Emory grad creates viral image of Kamala Harris and Ruby Bridges
By April Hunt | Emory Report | Nov. 11, 2020
Bria Goeller’s image of Kamala Harris walking with the shadow of Ruby Bridges, who integrated a New Orleans elementary school in 1960, went viral over the weekend, shared tens of thousands of times on social media. Image courtesy of Bria Goeller and WTF America-Good Trubble.
The image is simple: Vice President-elect Kamala Harris, clad in a dark suit and heels, strides past a wall with her eyes locked on the horizon. The shadow she casts is that of then-6-year-old Ruby Bridges, who integrated her New Orleans elementary school in 1960.
The artist behind the widely shared image is Bria Goeller, who graduated with highest honors from Emory College of Arts and Sciences in December 2019. She designed the artwork in October for Carl Gordon Jones, founder and owner of the satirical clothing group WTF America-Good Trubble.
“It’s been incredible to watch Gordon’s vision come to life,” says Goeller, who answered his charge to create an inspirational image of the two women. “He deserved it, he believed in it and he got his dream. I just got lucky to work with him.”
Goeller’s design showcasing the parallels between two Black women’s strength in the face of opposition took off Saturday, shared tens of thousands of times after media outlets projected Joe Biden as the winner of the presidential election and Harris was declared the vice president-elect.
Bridges herself shared it on her personal Instagram, as did Kara Walker, the Black artist best known for her work with silhouettes.
Bridges thanked Goeller and Good Trubble "for the inspirational and beautiful artwork." Tagging Harris and Biden in her post, she wrote, "I am honored to be a part of this path and grateful to stand alongside you, together with our fellow Americans, as we step into this next chapter of American history!"
“It’s an artist’s goal to create something for people who don’t feel heard, and I’m honored to have a platform to do that,” Goeller says. “But the best part, I think, is the mothers and young women reaching out and saying that the image moved them to tears. To know that our work is having that kind of effect is beautiful.”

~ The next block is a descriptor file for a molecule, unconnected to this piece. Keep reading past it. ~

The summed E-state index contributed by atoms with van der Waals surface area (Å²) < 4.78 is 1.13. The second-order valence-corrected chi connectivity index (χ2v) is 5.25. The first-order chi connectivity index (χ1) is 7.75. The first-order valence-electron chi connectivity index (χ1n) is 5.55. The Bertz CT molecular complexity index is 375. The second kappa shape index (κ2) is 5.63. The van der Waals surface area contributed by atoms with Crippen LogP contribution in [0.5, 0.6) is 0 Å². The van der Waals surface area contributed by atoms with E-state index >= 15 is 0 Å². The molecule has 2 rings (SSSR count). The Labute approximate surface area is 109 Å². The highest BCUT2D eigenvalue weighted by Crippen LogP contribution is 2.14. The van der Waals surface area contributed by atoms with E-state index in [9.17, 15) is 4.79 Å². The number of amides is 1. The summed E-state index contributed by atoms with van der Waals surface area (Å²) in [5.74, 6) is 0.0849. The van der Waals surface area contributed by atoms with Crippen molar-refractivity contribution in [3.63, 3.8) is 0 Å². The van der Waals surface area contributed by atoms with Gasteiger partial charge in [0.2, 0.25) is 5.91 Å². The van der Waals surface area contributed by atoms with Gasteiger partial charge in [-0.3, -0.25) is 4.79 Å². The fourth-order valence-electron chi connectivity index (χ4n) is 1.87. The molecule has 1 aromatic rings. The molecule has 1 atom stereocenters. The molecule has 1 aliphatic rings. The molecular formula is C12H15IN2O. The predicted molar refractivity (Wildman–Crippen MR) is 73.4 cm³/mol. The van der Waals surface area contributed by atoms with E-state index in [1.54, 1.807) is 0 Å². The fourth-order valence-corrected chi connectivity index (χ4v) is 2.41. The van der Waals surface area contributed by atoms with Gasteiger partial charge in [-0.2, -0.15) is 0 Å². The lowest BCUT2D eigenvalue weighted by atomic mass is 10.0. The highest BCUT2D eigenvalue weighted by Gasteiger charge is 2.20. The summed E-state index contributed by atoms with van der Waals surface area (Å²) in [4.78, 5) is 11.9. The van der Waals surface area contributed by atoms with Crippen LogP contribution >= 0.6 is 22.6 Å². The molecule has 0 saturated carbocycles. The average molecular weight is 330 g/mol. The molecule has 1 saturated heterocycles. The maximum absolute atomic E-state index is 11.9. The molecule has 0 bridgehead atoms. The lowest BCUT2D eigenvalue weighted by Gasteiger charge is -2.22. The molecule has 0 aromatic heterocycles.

“I’m grateful that Emory gave me the freedom, the space and the support to carve my own path and become who I wanted, even if it didn’t fit the mold,” she adds.
Art, education and empathy
Goeller was considering art school before deciding to attend Emory. Once on campus, she began doing graphic design for several organizations to keep her visual skills fresh and found her way to the Institute for the Liberal Arts (ILA).
There, she crafted an interdisciplinary studies major focused on art, education and empathy. She also joined the Interdisciplinary Exploration and Scholarship (IDEAS) Fellowship, an ILA initiative that builds a coalition of students from all majors who want to learn to think across and between disciplines, then share that understanding with the broader campus.
She credits the self-directed major and IDEAS Fellowship for giving her the space to learn how she could best engage with the community through her original artwork.
“Bria has always been an engaging and off-the-beaten-path person,” says Arri Eisen, a professor of pedagogy in biology and the ILA. “She is a great example of how to thoughtfully bring ideas together.”
Those combined experiences led Goeller to develop a sidecar course, a one-credit course on how arts-based education can build identity and empathy. She taught the course twice, and it informed the thesis that earned her highest honors upon graduation.
Dana Haugaard, a lecturer in art history, had never taught Goeller as a student, but agreed to co-teach one session of the sidecar course based on her research and passion for finding ways to contextualize art for social impact.
“I am entirely not surprised her work is getting this attention,” Haugaard says. “All of her work is geared toward creating a better and richer experience for people. She’s the bee’s knees, and if people don’t already know that, they will soon.”